I may have mentioned the whole thing not being quite the romantically spiritual experience you may well have read about elsewhere. And it isn’t. But damn it’s beautiful up there. Forget tattoos and the mysticism of Kalinga symbolism and get yourself out to those rice paddies (not the one’s Whang Od’s place doesn’t overlook – there are plenty of actual ones all around the village). The landscape is breath-taking, the engineering mind-blowing, the greens dazzling – proper soul stirring stuff.
Wend your way through precariously clinging little wooden houses (you yourself will also need to precariously cling at times), go looking for the firefly bushes, wash in the public washing waterfall, try not to trip over all the babies.
Baby pigs, baby chickens, baby humans, just everywhere – very fecund place is Buscalan. Also very smiley. Seeing it all is a real joy and all the more poignant for its fragility – it’s clear that things have not changed much up there in a very long time. A real rarity for most of us.
But people like us and the reaction to our being there is going to gradually put paid to that I suspect. Tourist as cash cow is already an innately embraced concept and you may well find yourself commanded to pay a rather ridiculous daily sum for guiding services, the value of which is somewhat unclear if all you wish to do is visit Whang Od and wonder around the village. You do not, as may be stated “have” to pay this because it is “the rules” – the rules we later found are that you must be accompanied to the village by a guide (following some unfortunate French chick who hurt her leg wondering about alone in a landslide last year). Beyond that it is up to you if you wish to employ the services of a guide. So stand your ground if you don’t – and make sure you can communicate with them first if you do. Be sympathetic to the villagers’ attempts to organise this escalating invasion of their home ground. No, they don’t quite have it spot on yet, but they are trying. My hope is that they’ll hit upon something reasonable for both parties and manage to sustain the underlying fabric of their community without selling the magic out from under it.
The following day we got up early, very easy given we were sleeping on a floor (literally) directly above the entire family who hosted us. 5 children ranging from 1 – 13 years was not really possible to sleep through by around 5am. We lay on our floor listening to the sounds of the village coming to life around us. These consisted predominantly of farting, peeing, spitting and laughter. After some rice and the ever present local coffee (which is really not bad at all), we went to Whang Od’s to wait for our turn with Grace. By this stage I’d thought quite a lot about what to ask for. Not so the boyfriend. But while I was taking myriad pictures of small chickens,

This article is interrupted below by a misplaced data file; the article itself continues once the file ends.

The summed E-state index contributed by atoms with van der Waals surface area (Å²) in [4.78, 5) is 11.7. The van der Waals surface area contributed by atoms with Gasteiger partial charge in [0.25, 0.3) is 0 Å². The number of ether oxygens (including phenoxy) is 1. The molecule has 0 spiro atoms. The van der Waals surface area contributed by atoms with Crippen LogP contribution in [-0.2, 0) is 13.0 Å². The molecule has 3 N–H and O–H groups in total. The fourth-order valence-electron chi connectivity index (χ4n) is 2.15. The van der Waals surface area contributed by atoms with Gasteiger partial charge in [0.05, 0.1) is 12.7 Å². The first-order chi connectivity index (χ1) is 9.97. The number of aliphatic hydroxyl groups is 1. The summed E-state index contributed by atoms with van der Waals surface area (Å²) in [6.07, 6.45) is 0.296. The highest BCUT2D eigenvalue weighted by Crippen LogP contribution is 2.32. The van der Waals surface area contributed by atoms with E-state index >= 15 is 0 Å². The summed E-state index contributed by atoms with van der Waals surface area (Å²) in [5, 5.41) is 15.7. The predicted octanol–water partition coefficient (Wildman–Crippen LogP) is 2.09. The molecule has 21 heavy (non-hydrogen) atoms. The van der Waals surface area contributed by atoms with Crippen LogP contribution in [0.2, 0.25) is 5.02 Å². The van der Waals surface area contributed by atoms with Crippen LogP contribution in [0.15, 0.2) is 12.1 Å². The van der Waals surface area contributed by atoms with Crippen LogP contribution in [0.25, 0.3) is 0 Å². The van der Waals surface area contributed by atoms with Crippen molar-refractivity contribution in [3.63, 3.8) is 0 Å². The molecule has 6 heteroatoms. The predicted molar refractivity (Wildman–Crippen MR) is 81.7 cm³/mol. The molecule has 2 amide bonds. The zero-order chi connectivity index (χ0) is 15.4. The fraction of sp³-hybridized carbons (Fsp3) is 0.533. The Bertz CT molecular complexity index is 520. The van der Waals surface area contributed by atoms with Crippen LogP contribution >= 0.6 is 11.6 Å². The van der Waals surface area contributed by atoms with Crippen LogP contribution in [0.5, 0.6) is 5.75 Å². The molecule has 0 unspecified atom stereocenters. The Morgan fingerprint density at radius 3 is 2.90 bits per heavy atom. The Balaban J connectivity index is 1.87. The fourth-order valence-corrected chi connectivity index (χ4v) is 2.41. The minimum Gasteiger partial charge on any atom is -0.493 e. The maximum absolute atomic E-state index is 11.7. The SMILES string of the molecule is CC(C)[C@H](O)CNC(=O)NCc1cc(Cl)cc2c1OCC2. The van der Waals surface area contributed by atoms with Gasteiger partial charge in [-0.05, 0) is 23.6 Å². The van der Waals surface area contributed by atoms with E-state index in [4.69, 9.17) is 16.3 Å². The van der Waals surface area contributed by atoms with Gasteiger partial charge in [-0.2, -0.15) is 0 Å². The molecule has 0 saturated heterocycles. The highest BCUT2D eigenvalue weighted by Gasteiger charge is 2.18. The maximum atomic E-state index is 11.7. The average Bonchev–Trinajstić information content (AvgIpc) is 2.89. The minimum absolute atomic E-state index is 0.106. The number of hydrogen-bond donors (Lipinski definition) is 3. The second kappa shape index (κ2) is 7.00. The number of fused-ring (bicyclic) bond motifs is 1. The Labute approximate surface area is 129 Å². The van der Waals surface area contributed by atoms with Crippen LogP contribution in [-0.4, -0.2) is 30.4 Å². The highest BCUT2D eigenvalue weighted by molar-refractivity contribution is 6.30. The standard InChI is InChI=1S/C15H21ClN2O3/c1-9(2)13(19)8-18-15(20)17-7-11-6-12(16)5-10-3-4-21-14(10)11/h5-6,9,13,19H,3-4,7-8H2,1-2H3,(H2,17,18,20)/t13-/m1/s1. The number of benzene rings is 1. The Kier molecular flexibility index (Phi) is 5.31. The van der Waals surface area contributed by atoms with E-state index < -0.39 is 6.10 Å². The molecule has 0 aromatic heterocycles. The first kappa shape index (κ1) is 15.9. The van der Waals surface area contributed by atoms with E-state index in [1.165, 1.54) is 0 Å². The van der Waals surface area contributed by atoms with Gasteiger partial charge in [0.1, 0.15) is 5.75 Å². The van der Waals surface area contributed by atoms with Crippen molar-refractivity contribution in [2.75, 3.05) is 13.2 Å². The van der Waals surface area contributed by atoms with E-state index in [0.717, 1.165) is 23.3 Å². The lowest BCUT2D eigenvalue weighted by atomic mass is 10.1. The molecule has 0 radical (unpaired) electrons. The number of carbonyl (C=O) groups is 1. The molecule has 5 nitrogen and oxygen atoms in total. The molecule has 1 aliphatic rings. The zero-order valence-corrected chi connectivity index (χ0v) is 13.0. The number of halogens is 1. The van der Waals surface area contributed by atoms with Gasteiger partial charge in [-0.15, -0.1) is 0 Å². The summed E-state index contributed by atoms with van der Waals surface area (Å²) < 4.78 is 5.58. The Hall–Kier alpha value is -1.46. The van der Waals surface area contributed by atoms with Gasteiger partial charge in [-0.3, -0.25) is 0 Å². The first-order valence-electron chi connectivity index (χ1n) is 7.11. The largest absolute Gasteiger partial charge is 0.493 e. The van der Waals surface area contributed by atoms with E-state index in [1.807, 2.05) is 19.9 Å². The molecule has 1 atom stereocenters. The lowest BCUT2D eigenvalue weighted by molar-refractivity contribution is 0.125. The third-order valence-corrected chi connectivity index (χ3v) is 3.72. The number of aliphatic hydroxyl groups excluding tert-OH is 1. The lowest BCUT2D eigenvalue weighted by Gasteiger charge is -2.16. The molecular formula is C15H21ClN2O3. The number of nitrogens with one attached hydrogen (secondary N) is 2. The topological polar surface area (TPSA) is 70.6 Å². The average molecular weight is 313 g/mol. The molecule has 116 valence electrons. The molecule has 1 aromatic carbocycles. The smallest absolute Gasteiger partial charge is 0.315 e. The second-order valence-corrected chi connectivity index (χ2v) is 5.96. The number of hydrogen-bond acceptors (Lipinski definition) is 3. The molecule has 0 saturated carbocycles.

he managed to come to a solid conclusion at some stage during the 3 hour wait for Grace to get to us. He went first. And seemed pretty genuine when he said it didn’t hurt. And it doesn’t. We had our shin and just to the left of the spine done, so both areas quite close to the bone, and even so, it was moderately uncomfortable rather than painful. I have no idea what a needle tattoo feels like, so can’t compare.
Whether it was too much coffee, not enough coffee, not enough rice, not enough water, general anxiety or what, I don’t know, but around 10 minutes in, having relaxed and started to enjoy the process, I suddenly realised I was about to pass out. Rather embarrassing given that none of the other 40 odd people we’d witnessed getting a tattoo had shown the slightest sign of such wuss-like behaviour. Lying down did the trick, so we just carried on.
After your tattoo is finished, you are sent to Whang Od who will give you a price. She’ll look at you, she’ll look at your tattoo and she’ll tell you how many pesos you owe. Now this is where it does get personal – there doesn’t seem to be much of a correlation between tattoo done and pesos charged – we saw people with the same tattoo being charged vastly different sums. We were both relieved to find that ours cost very little in comparison with some of similar size and time spent. Whang Od looked at me, looked at my tattoo, laughed a little, stood up, pointed to the waistband of my knickers, which she could see because I had to lift my top to show her my tattoo, then proceeded to ask questions. Que much chuckling among those who could understand the Kalinga dialect. I’d almost got as far as wondering what was going on, when it became clear, from the tweaking of said waistband that Whang Od was somewhat keen to check the contents of said knickers. Which she then proceeded to do. I didn’t mind. Odd given the watching crowd. I realised that what she was intrigued by was the lack of hair – I suspect The Brazilian has yet to hit Buscalan… Then she grinned at me, said “300” (about four pounds fifty) and smiled knowingly at the boyfriend. He’d paid 600 for his, bigger, more time consuming tattoo. But we saw others with far smaller, less time consuming designs being charged well into the thousands – so be prepared.